The number of people in permanent work fell by its sharpest amount since the recession in July, it was revealed Friday morning.
Pay rises have also ground to a halt and even the rise of temporary workers stuttered in the first full month after the referendum, the latest report on jobs from Markit and the Recruitment and Employment Confederation (REC) has revealed.
The poll of recruiters found 38 per cent said they had found work for fewer people in July than in the month before, up from 32 per cent in July.
The fall in permanent employment was the second consecutive monthly decline, with most employers stating "Brexit-related uncertainty" was the reason why their workforces had shrunk.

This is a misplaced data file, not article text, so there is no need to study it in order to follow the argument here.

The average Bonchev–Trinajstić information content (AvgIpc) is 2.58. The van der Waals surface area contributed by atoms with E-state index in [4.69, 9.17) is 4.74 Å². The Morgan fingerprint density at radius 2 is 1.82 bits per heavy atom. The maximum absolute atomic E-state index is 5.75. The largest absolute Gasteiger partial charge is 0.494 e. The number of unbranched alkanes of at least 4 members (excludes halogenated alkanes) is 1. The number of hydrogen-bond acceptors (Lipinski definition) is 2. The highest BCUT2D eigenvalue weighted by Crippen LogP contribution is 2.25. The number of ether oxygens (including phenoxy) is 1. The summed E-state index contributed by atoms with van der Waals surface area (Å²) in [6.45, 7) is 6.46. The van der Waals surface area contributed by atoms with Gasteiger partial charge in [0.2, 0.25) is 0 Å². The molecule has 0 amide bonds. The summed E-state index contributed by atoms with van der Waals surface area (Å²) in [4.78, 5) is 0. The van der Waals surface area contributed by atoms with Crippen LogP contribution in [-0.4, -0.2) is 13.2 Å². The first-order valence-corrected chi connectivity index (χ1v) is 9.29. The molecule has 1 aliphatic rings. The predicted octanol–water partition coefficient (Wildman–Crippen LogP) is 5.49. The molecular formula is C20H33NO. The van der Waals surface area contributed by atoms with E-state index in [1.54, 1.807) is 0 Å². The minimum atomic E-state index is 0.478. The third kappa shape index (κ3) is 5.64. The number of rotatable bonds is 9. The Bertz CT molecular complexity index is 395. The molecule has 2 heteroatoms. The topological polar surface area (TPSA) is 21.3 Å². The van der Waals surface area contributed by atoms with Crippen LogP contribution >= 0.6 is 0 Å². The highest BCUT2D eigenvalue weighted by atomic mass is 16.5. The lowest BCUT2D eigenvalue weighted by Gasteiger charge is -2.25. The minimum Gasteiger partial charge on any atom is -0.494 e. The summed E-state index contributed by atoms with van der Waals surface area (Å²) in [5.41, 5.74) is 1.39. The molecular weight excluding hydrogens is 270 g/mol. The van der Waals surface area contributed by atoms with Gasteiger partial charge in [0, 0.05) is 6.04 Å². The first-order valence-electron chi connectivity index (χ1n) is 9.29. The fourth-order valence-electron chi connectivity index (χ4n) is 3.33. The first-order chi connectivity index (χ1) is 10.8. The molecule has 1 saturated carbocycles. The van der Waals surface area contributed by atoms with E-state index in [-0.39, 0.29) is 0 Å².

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The capital suffered the slowdown worse than anywhere else in the country, the report found.
Kevin Green, chief executive of the REC said: "The UK jobs market suffered a dramatic freefall in July ... The fall in placements suggests that businesses are highly cautious about committing to new hires. Economic turbulence following the vote to leave the EU is undoubtedly the root cause."
Yesterday the Bank of England forecast unemployment will rise to 5.6 per cent over the next few years - an estimated 250,000 more people out of work than would have been the case had the UK stayed in the European Union. Governor Mark Carney said this number would have been even higher were it not for the Bank's mega-stimulus package unveiled yesterday.